My Jewish hero is a feminist, a socialist and an activist – a woman for whom the word tireless might have been invented.

But before reading Rachel Holmes’ biography of Eleanor Marx as part of our book club at Kingston Liberal Synagogue, I did not even know that the third and most-beloved daughter of Karl Marx and Jenny von Westphalen even existed.

Eleanor was integral to the social democratic movement of the late 19th century and the early days of the Labour Party.

Without her, so many things we take for granted would have taken much longer to come about. We can thank her and her contemporaries for the eight-hour working day, outlawing of child labour, access to equal education, freedom of expression, trade unions, universal suffrage and democratically selected parliamentary representation, regardless of class, religion, gender or ethnicity.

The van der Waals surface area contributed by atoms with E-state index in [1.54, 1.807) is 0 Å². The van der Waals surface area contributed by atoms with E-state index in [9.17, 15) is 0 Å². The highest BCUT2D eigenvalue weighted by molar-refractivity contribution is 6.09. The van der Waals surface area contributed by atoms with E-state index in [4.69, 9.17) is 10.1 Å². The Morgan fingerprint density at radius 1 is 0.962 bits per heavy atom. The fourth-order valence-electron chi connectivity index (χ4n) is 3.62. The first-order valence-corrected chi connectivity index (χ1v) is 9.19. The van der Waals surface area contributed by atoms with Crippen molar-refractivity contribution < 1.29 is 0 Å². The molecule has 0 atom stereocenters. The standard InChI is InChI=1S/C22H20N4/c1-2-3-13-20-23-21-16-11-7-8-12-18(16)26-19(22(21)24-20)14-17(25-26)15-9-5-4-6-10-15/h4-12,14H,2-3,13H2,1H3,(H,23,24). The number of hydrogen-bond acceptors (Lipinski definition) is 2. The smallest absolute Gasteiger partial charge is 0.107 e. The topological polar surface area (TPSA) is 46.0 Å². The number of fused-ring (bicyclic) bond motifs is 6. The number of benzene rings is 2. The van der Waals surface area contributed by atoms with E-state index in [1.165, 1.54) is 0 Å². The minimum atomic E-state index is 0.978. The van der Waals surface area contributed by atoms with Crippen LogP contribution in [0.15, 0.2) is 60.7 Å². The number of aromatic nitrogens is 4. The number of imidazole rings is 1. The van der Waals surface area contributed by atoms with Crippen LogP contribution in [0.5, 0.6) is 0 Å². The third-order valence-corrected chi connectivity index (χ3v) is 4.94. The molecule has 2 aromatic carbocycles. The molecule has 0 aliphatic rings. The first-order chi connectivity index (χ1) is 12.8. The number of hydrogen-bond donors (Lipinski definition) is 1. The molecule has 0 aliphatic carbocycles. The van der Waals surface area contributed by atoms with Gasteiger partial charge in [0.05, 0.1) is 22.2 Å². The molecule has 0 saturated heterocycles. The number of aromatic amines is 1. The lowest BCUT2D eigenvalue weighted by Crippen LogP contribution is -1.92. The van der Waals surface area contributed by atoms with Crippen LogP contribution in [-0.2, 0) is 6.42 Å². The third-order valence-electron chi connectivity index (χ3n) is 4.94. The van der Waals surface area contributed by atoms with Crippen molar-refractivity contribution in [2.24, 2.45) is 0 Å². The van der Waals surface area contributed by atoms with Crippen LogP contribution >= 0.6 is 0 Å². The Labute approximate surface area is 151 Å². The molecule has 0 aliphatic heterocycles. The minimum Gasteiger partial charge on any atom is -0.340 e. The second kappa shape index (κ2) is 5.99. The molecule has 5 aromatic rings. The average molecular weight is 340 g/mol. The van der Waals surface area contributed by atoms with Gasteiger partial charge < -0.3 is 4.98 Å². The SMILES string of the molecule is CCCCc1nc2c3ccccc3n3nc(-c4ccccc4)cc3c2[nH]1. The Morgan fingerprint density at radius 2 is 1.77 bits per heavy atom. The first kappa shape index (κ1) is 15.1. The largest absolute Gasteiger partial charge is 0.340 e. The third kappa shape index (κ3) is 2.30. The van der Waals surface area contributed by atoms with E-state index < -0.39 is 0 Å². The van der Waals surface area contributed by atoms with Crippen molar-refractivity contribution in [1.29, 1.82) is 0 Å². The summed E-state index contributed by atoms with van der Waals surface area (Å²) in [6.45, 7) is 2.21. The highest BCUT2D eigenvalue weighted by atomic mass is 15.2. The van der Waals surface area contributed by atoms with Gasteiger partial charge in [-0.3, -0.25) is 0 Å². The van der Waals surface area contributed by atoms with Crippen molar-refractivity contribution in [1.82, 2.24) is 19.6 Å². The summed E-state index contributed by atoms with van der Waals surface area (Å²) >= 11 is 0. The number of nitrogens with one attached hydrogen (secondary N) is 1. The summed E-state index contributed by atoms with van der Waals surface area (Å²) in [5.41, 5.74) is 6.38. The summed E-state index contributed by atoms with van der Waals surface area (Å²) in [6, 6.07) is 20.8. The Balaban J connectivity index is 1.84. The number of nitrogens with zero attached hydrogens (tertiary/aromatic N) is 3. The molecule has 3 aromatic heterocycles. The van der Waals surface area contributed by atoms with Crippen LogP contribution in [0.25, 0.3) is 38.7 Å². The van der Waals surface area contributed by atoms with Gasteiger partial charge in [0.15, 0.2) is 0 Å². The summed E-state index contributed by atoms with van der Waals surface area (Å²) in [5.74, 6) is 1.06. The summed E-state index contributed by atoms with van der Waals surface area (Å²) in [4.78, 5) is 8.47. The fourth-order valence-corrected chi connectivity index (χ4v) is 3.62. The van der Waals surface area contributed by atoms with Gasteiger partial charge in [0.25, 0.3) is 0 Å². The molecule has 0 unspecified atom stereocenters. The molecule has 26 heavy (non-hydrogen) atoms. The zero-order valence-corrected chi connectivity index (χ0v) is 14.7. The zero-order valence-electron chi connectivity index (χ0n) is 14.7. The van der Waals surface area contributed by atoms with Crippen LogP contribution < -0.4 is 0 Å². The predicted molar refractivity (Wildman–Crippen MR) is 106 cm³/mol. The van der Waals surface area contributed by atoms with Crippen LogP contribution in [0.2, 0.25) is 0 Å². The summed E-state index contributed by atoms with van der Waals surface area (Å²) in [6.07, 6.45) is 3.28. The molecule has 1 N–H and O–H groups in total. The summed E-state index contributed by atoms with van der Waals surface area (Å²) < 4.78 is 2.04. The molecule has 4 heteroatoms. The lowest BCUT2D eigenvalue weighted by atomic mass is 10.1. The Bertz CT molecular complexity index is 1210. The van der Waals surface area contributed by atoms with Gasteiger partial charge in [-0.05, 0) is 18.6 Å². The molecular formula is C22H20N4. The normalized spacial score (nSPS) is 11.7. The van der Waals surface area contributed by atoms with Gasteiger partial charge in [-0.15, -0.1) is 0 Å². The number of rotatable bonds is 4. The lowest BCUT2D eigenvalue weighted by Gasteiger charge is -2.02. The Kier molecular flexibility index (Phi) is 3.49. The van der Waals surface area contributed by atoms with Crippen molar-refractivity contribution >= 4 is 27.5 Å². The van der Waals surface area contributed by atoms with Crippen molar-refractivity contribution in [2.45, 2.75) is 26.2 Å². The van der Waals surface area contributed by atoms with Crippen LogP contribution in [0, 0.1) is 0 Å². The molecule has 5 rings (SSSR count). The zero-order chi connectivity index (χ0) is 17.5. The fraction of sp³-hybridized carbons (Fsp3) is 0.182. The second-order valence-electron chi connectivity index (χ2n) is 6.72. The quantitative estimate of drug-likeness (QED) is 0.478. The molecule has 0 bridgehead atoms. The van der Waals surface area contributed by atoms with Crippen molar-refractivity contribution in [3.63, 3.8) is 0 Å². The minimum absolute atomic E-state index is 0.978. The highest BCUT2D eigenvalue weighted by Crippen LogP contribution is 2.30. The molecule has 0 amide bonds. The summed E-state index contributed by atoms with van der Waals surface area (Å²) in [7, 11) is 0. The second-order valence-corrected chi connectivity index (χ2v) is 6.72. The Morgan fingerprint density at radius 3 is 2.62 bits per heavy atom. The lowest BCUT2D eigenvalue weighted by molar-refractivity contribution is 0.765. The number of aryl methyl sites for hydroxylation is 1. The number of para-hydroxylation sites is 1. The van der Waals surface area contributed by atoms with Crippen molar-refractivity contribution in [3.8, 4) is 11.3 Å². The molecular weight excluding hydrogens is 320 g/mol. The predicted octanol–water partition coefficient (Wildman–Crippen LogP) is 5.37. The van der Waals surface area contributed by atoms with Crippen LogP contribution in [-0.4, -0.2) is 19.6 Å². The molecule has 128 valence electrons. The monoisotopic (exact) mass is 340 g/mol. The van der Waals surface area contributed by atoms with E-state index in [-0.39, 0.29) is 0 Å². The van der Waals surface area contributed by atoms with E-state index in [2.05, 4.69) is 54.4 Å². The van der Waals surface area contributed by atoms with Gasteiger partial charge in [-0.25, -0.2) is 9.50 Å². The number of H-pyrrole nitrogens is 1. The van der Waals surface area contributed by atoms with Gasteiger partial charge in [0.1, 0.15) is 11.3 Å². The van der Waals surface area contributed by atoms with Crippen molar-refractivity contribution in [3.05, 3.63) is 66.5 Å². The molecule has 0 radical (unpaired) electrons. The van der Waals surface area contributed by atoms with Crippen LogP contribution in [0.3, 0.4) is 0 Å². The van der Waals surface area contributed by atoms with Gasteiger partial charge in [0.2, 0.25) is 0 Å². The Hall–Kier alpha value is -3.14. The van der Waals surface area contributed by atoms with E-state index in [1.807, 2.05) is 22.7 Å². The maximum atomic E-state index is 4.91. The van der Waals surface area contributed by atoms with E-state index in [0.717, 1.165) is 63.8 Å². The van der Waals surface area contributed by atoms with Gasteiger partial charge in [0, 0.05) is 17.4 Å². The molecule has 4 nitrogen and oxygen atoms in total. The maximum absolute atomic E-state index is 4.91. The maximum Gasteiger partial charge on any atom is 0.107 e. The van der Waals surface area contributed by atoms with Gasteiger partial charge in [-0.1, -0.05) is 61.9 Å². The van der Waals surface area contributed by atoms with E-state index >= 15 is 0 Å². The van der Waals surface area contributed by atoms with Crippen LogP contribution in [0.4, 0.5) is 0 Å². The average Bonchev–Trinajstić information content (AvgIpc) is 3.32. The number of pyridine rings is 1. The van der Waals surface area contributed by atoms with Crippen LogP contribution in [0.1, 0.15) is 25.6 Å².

She organised, wrote, authored, essayed, researched, fundraised, lectured, taught, tutored, translated, acted, produced, befriended, promoted, led, supported, critiqued, spoke, rallied and founded.

Yet it’s not just in social action that she excelled. Without her, our appreciation of Ibsen, for which she taught herself Norwegian to translate his work, would have been delayed.

The same is true of the introduction of Madame Bovary to the English-speaking world – she was the first to translate Flaubert’s seminal novel. She and her parents helped to foster the revival of Shakespeare.

Although not a practising Jew, she took pride in her Jewish antecedents, posthumously conferring Jewish identity on her father and speaking out against anti-Semitism and the persecution of working-class Jews in London’s East End.

Discovering Eleanor Marx reassured me that the campaigning, writing and activism I have been doing for the past two years is the right path for me to be following.